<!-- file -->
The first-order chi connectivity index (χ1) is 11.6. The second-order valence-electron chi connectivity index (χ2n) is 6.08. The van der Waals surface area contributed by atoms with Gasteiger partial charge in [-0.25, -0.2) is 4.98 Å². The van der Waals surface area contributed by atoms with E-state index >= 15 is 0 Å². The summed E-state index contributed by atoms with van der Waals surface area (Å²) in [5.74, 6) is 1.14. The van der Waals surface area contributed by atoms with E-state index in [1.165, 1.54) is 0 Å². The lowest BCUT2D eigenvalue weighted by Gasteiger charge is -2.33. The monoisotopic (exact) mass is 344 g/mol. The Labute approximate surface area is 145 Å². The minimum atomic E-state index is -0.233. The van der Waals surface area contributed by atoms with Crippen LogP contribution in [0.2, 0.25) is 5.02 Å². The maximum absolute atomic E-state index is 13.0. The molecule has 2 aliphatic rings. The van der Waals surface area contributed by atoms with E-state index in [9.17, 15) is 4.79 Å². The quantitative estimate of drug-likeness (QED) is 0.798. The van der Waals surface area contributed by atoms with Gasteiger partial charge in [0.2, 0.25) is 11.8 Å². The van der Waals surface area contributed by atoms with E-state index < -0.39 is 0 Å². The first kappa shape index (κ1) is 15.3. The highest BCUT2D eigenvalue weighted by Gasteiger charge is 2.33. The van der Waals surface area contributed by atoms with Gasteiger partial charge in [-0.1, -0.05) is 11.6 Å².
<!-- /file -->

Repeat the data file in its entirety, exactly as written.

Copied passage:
The first-order chi connectivity index (χ1) is 11.6. The second-order valence-electron chi connectivity index (χ2n) is 6.08. The van der Waals surface area contributed by atoms with Gasteiger partial charge in [-0.25, -0.2) is 4.98 Å². The van der Waals surface area contributed by atoms with E-state index >= 15 is 0 Å². The summed E-state index contributed by atoms with van der Waals surface area (Å²) in [5.74, 6) is 1.14. The van der Waals surface area contributed by atoms with E-state index in [1.165, 1.54) is 0 Å². The lowest BCUT2D eigenvalue weighted by Gasteiger charge is -2.33. The monoisotopic (exact) mass is 344 g/mol. The Labute approximate surface area is 145 Å². The minimum atomic E-state index is -0.233. The van der Waals surface area contributed by atoms with Crippen LogP contribution in [0.2, 0.25) is 5.02 Å². The maximum absolute atomic E-state index is 13.0. The molecule has 2 aliphatic rings. The van der Waals surface area contributed by atoms with E-state index in [9.17, 15) is 4.79 Å². The quantitative estimate of drug-likeness (QED) is 0.798. The van der Waals surface area contributed by atoms with Gasteiger partial charge in [0.2, 0.25) is 11.8 Å². The van der Waals surface area contributed by atoms with E-state index < -0.39 is 0 Å². The first kappa shape index (κ1) is 15.3. The highest BCUT2D eigenvalue weighted by Gasteiger charge is 2.33. The van der Waals surface area contributed by atoms with Gasteiger partial charge in [-0.1, -0.05) is 11.6 Å².